MO FOSTER INTERVIEW
Bass player Mo Foster is back with a newly-expanded version of his personal history of the early British rock scene, long a cult classic amongst musicians in the know. Interview by Michael Heatley
The availability of affordable studio-quality digital recording gear in the past decade has meant the end of the London session scene where bassist Mo Foster made his living for over 30 years. Thankfully he is still fully occupied penning and recording soundtracks… and, in between times, writing about the way things were.
The trickle of US gear turned into a flood as the ’60s progressed and gave Brits access to the authentic American sound. ‘It was a mixture of the instruments, the amps and the strings,’ says Mo, who reveals in the book the secret of the unwound third string, allowing all-important bending. ‘It’s about using a banjo string first for the E, then moving every string over one. In effect it becomes a light-gauge set, which you couldn’t get any other way.’
Mo’s latest book is called British Rock Guitar – and that considerably undersells the contents. It’s nothing more or less than a history of British popular music, as told by the men who played it on the road and in the studio. Things with strings get the lion’s share of attention, but there’s so much more to a tome that runs to 263 fully illustrated pages and – guitar porn alert! – a luscious pic of Hank Marvin’s first Strat on the cover.
‘ I tried to make the book authentic. It’s fun, but it’s also a history of the period’
Prior to this, Mo says, English rock records were terrible. ‘There were two exceptions – Move It by Cliff and the Drifters and Shakin’ All Over by Johnny Kidd and the Pirates,’ he adds. ‘They were very special records.’ Joe Moretti, who played the spine-chilling intro on Shakin’ All Over, was interviewed for the book before he moved to Johannesburg.
‘It was imported 52 years ago,’ the ever-enthusiastic Mo breathes with schoolboy awe. ‘It was the first Stratocaster anyone ever saw, and it looked like a spaceship – it was wonderful! I went round with the photographer to Bruce Welch’s house. He now owns the guitar, so this is the actual one. Bruce has had it for 20 or 25 years, but you can still see Hank’s sweaty mark on the tremolo arm!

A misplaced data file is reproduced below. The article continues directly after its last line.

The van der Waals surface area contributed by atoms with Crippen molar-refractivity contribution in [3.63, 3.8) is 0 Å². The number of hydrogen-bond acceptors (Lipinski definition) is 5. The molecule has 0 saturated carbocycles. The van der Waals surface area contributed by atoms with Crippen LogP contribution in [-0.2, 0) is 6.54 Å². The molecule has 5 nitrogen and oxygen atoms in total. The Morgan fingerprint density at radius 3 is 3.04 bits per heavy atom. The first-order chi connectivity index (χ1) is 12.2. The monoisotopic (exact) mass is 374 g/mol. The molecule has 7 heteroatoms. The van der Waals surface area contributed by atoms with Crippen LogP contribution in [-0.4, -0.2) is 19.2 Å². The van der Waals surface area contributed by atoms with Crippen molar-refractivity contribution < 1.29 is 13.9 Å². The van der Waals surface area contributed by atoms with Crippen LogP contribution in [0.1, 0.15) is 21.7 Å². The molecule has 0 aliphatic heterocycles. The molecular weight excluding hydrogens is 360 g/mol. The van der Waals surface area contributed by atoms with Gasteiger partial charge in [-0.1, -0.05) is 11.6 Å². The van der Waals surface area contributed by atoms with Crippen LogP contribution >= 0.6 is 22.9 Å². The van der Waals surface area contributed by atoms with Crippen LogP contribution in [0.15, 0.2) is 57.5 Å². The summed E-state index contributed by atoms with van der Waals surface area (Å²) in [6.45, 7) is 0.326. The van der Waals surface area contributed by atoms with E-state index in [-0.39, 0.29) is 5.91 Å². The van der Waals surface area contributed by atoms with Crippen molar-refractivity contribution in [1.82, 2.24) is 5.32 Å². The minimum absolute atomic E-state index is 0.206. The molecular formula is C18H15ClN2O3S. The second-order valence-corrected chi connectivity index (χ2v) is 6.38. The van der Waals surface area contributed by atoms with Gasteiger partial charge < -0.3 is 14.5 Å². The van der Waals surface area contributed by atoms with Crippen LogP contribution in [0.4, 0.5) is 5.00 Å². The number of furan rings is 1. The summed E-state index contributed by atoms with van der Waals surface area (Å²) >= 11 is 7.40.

Sadly, a proportion of the interviewees from the early days like Noel Redding, Mel Galley and Hugh Hopper are no longer with us, making their reminiscences even more valuable. ‘Something like 25 people
‘Every year Bruce holds Shadowmania, a one-day festival of Shadows music at a club in Surrey. Brian Bennett asked me if I would come along and play. We did a half-hour rehearsal, went on and did a set. I’ve been a fan of the Shadows since they started, so it was lovely to end up meeting the guys and working with them.’ Oh, and did we mention Hank contributes an introduction to the book too?
Basses 1974 Fender Precision, 1968 Fender Jazz converted to fretless Amps SWR combo with two 8" speakers
If they’re UK rock royalty, the chances are they’re in this book – and Mo Foster has probably played with them. The concept was born when he was chatting, with legendary session guitarist Vic Flick. ‘We were comparing notes on the early days, when American amps and guitars were unobtainable due to the trade embargo. Amps were out of the question, unless a sailor had brought one in from somewhere. Vox had just started, but an AC30 was a year’s wages! That was why we built stuff ourselves, or imported these awful German and Swedish guitars. The only reason Hank got that Strat was because Cliff did a private import.’
From Mo’s book: a miniature Gary Moore in 1960
British guitar great Vic Flick, player of the famous Bond theme lick
FEBRUARY 2012 Guitar & Bass 37